Happy Mother’s Day to These 90s Moms

It’s Mother’s Day, so what better way (aside from calling Mom) is there to celebrate than to look back on some of the mothers who loom the largest in our imaginations? 

Harriette Winslow, Family Matters

Can we say infinite patience? Sure, Steve Urkel was a new level of TV wacky, but the entire Winslow clan had their fair share of problems and hijinks. Usually, Harriette cut through the noise with sage advice and real talk. Of course, sometimes she didn’t have to – all she had to do was say Carl’s name and he’d stop dead in his tracks. 

Jill Taylor, Home Improvement 

Was Jill Taylor stuck in one of those kind of annoying-dumb-husband-with-a-sensible-wife setups so endemic to sitcoms? Sure. But no one did it better. And in fairness, Tim Taylor brought a surprising amount of ingenuity to his silly ideas, which meant that Jill had to respond with saintly levels of calm resourcefulness. She cleaned up a bunch of his disasters – but still held him accountable. 

Fran Fine, The Nanny

The Nanny barely had a will-they-won’t-they plot – you always knew Fran would end up marrying Sheffield. And sure, she was a nanny to his kids, but really, she was acting as their mother long before it became official. Plus, Fran Drescher gave an iconic performance. Some people can’t get past the voice, but watch her and tell us she isn’t channelling the physical comedy of Lucille Ball. 

Peggy Bundy, Married with Children 

Why shouldn’t TV moms dress like they’re about to hit the club, say whatever they want, and act like the one all the moms warned you about but secretly envied? Peggy Bundy was the funniest part of Married with Children and her take-no-prisoners attitude has been much copied in the years since.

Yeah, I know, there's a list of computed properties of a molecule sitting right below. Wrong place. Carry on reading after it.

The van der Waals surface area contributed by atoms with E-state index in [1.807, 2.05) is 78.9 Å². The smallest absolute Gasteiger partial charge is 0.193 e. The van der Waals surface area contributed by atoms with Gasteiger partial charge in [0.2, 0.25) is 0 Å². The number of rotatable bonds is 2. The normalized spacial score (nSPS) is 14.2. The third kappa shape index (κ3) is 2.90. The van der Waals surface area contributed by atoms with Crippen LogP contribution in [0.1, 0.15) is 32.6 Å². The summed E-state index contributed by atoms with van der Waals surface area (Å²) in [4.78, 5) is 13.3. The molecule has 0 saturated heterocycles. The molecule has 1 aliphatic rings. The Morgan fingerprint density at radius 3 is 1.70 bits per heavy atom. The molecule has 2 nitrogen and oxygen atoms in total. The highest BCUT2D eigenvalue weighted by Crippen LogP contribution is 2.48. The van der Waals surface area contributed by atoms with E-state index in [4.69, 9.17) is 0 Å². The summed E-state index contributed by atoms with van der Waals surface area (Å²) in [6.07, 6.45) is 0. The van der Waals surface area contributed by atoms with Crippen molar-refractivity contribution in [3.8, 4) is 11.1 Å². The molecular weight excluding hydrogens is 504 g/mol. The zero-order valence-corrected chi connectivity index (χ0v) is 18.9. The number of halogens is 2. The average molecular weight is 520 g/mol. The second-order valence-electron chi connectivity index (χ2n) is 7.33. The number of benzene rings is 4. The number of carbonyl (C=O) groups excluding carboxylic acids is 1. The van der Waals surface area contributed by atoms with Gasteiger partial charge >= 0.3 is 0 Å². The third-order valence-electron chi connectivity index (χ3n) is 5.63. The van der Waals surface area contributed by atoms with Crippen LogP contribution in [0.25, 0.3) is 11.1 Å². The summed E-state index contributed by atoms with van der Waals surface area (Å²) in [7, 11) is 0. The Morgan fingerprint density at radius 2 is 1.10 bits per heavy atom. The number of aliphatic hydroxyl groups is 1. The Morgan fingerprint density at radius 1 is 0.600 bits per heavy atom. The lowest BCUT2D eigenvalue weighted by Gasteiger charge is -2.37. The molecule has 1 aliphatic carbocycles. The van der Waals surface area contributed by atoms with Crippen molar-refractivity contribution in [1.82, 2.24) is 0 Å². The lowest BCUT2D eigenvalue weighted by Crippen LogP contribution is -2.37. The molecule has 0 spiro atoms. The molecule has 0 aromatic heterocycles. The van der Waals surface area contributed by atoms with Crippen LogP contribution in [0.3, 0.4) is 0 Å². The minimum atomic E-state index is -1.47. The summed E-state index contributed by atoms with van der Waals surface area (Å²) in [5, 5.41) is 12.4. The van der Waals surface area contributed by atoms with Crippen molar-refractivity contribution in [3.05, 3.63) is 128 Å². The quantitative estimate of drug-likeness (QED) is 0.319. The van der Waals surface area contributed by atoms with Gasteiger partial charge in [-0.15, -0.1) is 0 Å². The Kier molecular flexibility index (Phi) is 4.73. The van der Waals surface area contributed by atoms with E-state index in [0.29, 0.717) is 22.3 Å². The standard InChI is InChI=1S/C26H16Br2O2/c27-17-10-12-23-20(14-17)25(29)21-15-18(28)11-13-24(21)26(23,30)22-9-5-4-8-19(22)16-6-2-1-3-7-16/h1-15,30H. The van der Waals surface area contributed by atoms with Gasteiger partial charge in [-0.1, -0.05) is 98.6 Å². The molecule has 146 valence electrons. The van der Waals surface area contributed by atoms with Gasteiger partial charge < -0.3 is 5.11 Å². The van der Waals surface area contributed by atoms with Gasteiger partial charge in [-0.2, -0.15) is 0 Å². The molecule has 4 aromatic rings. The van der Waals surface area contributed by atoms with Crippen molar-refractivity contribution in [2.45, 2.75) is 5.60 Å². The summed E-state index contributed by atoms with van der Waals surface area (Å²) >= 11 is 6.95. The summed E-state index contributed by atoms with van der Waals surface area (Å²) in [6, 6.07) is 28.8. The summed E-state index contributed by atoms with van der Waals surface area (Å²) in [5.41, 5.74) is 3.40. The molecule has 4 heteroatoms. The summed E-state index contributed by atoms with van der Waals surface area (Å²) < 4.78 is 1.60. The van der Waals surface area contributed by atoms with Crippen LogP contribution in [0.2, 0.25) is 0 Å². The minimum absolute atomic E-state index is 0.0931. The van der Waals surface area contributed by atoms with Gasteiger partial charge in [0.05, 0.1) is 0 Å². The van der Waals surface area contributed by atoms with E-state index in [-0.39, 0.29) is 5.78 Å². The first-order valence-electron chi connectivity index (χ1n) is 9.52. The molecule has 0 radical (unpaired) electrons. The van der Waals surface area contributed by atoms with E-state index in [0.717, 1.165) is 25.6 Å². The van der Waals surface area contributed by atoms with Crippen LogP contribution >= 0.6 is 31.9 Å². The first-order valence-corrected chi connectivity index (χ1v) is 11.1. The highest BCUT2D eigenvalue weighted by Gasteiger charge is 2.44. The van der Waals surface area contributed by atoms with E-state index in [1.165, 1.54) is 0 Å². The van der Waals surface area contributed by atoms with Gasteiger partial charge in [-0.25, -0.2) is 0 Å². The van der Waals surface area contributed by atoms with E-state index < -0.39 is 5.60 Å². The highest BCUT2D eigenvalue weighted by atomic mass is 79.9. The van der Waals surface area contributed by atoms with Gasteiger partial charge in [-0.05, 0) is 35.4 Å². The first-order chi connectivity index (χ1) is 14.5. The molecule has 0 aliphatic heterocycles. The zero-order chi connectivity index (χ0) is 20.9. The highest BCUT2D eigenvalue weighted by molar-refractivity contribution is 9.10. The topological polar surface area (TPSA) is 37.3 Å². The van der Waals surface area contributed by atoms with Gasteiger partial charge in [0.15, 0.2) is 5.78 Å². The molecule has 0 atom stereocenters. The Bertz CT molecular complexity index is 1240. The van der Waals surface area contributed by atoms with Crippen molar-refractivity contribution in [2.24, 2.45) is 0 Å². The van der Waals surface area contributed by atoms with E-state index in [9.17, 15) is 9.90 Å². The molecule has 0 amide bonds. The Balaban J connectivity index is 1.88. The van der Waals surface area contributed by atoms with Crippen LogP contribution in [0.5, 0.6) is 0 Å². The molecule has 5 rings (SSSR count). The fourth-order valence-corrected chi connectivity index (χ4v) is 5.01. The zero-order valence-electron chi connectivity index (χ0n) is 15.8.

Vivian Banks, The Fresh Prince of Bel-Air

Aunt Vivian managed to be the most regal presence on Fresh Prince, and she did it without being spoilt like Hilary, snooty like Geoffrey, or dorky like Carlton. In her time as the queen of Bel-Air, she defended Carlton from a bunch of crooked cops, brought the house down with her rendition of “Proud Mary,” and showed up a bunch of prima donnas at a dance audition. She even put a bunch of Will’s street-tough friends in their places. Or at least they were street toughs by the benign standards of Fresh Prince

Marge Simpson, The Simpsons

Yes, her career has spanned decades. But many of Marge’s best moments came in the 90s. It’s when she nearly lost faith in Bart after he shoplifted in “Marge Be Not Proud,” and he gave her his picture for Christmas to fix their botched family portrait. In “Moaning Lisa” she taught her daughter that it’s okay to be sad. And when First Lady Barbara Bush attacked The Simpsons, Marge wrote her a respectful letter, mother to mother, defending her family and won an apology. How’s that for fiction coming to life?